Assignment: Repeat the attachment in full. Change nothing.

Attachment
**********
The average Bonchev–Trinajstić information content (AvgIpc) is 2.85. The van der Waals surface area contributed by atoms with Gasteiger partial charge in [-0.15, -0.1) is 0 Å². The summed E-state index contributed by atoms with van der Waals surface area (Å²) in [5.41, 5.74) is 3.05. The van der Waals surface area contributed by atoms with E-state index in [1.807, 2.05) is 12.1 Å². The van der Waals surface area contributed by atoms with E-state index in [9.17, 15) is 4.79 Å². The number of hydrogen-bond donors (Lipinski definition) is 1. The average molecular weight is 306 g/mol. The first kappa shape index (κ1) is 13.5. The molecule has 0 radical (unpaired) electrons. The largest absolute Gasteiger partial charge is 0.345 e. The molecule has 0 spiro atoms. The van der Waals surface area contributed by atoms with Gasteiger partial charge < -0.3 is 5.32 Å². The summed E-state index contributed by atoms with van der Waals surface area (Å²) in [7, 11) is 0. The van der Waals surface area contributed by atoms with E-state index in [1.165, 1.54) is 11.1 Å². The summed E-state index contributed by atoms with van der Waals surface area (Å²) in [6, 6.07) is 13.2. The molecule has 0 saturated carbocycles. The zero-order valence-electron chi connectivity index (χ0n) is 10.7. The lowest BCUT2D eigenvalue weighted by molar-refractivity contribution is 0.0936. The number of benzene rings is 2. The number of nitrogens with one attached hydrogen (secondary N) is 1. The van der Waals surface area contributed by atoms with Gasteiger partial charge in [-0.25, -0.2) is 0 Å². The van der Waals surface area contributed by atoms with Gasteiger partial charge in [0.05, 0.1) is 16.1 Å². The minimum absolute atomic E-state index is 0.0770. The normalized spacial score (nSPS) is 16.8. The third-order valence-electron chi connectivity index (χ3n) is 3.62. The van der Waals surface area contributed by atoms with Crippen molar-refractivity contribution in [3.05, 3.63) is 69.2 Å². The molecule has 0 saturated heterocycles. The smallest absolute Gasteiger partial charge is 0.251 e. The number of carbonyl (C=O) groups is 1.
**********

The average Bonchev–Trinajstić information content (AvgIpc) is 2.85. The van der Waals surface area contributed by atoms with Gasteiger partial charge in [-0.15, -0.1) is 0 Å². The summed E-state index contributed by atoms with van der Waals surface area (Å²) in [5.41, 5.74) is 3.05. The van der Waals surface area contributed by atoms with E-state index in [1.807, 2.05) is 12.1 Å². The van der Waals surface area contributed by atoms with E-state index in [9.17, 15) is 4.79 Å². The number of hydrogen-bond donors (Lipinski definition) is 1. The average molecular weight is 306 g/mol. The first kappa shape index (κ1) is 13.5. The molecule has 0 radical (unpaired) electrons. The largest absolute Gasteiger partial charge is 0.345 e. The molecule has 0 spiro atoms. The van der Waals surface area contributed by atoms with Gasteiger partial charge < -0.3 is 5.32 Å². The summed E-state index contributed by atoms with van der Waals surface area (Å²) in [7, 11) is 0. The van der Waals surface area contributed by atoms with E-state index in [1.165, 1.54) is 11.1 Å². The summed E-state index contributed by atoms with van der Waals surface area (Å²) in [6, 6.07) is 13.2. The molecule has 0 saturated carbocycles. The zero-order valence-electron chi connectivity index (χ0n) is 10.7. The lowest BCUT2D eigenvalue weighted by molar-refractivity contribution is 0.0936. The number of benzene rings is 2. The number of nitrogens with one attached hydrogen (secondary N) is 1. The van der Waals surface area contributed by atoms with Gasteiger partial charge in [-0.25, -0.2) is 0 Å². The van der Waals surface area contributed by atoms with Gasteiger partial charge in [0.05, 0.1) is 16.1 Å². The minimum absolute atomic E-state index is 0.0770. The normalized spacial score (nSPS) is 16.8. The third-order valence-electron chi connectivity index (χ3n) is 3.62. The van der Waals surface area contributed by atoms with Crippen molar-refractivity contribution in [3.05, 3.63) is 69.2 Å². The molecule has 0 saturated heterocycles. The smallest absolute Gasteiger partial charge is 0.251 e. The number of carbonyl (C=O) groups is 1.